At the 200-year-old U.S. Military Academy at West Point, tradition dictates everything. That includes the habit of having freshmen stand in the yard everyday and call cadets to lunch. It's also tradition that the overwhelming majority of the graduating class will be white and 84 percent male.
Some say those rates are due to natural patterns of matriculation.
"Women will naturally matriculate or, they have naturally matriculated into the academy at about the 16 to 17 percent rate," says West Point admissions director Col. Deborah McDonald.
But a new Pentagon policy is requiring the school to change its approach to female cadets. Earlier this year, the military dropped a policy that has kept women out of combat roles. That means that by the time this year's freshman class graduates, women will be eligible to compete for nearly all jobs. As a result, the new superintendent of West Point, Gen. Robert Caslen, says he's been told to enroll a class that is more diverse.
"Next year, we're going to recruit a class that will move from 15 to 20 percent," Caslen says. "We don't know yet what the right number is. It could be 25 percent. Heck, it could be 50 percent."
But boosting numbers of women beyond the so-called "natural" enrollment rate will take an attitude reversal.
For nearly two centuries, there were no women at West Point; the first female cadets graduated in 1980.
When Col. Ellen Haring walked across the stage in 1984, women made up 10 percent of the class. She was disappointed to see that, in all the years since, the number has risen only to 16 percent.
"I spoke to a number of faculty members who said that there's an explicit class composition goal at West Point that actually functions as a ceiling," Haring says. "And that women haven't risen above 16 percent because the academy only wants 16 percent."
West Point says the numbers the school uses are a goal, not a cap. Admissions director Col. Deborah McDonald says that, in fact, the academy also has goals for other groups, including athletes and black students. While West Point has struggled to attract more black students, the goals for women, she says, have been easier to reach.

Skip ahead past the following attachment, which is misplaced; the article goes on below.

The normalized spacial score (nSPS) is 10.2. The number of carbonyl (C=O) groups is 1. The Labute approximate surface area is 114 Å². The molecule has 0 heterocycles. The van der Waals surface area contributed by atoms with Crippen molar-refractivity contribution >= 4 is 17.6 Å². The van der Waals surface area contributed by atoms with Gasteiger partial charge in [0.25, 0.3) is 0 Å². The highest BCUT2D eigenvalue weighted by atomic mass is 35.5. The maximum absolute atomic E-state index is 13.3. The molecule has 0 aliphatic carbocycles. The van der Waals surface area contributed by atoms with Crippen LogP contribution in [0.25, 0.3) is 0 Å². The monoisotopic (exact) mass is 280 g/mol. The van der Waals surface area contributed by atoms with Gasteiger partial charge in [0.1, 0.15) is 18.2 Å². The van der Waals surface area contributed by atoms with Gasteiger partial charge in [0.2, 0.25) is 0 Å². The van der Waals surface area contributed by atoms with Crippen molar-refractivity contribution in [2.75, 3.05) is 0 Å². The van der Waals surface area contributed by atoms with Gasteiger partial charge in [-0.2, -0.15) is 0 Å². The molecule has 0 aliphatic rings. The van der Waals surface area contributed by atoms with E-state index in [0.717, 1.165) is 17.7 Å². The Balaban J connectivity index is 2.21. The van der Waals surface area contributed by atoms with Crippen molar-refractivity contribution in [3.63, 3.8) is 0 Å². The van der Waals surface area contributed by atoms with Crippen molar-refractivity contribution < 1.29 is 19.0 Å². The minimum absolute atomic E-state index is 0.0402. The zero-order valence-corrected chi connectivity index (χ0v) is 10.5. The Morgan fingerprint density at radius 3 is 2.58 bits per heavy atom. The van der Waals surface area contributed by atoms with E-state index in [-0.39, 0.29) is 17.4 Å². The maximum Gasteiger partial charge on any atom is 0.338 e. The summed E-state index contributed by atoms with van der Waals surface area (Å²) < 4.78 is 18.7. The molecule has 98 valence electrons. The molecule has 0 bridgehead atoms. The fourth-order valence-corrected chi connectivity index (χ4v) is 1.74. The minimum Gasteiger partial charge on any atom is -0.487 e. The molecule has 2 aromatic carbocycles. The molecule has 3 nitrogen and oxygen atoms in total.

"Since I've been with the admissions department, there hasn't been a ceiling on any applicant member that's coming, on any demographic," says McDonald. "And if there's a perception of a ceiling, that's an inappropriate perception."
Gender is, of course, a touchy area for the Pentagon. Service-wide, the military is battling the perception that sexual assault is tolerated. Earlier this year at West Point, the rugby team was temporarily disbanded because team members sent emails full of lewd language about female cadets.
But if you talk to female cadets, many say they do feel accepted. First-year student Elizabeth Robben says she's treated like an equal here. That's a sharp contrast to what women her age routinely experience elsewhere.
"Unfortunately, there's so much derogatory language being talked about," says Robben. "And when I got here, I heard none of it."
Many graduates, however, feel that women cannot be equals at West Point until there are many more of them.
"I personally believe that West Point should be planning for the leadership of the Army in the future, not for the Army that's on the ground the day that they recruit someone," says Sue Fulton, who was a member of the first class of West Point women in 1980. Fulton now serves on the Board of Visitors, the school's overseer. She says West Point should admit as many qualified women as possible and not just boost numbers by a few points.
The Army says it's starting down that path, and that's led some graduates like Col. Ellen Haring to ask: Why aren't admissions at West Point completely gender blind?
"Fundamentally, West Point is a federally funded, free education," Haring says. "So, women are being excluded from a taxpayer-funded educational opportunity."
The Army says it wants more women in the officer corps. The question is whether more will join an organization where there are still perceived limits on their numbers.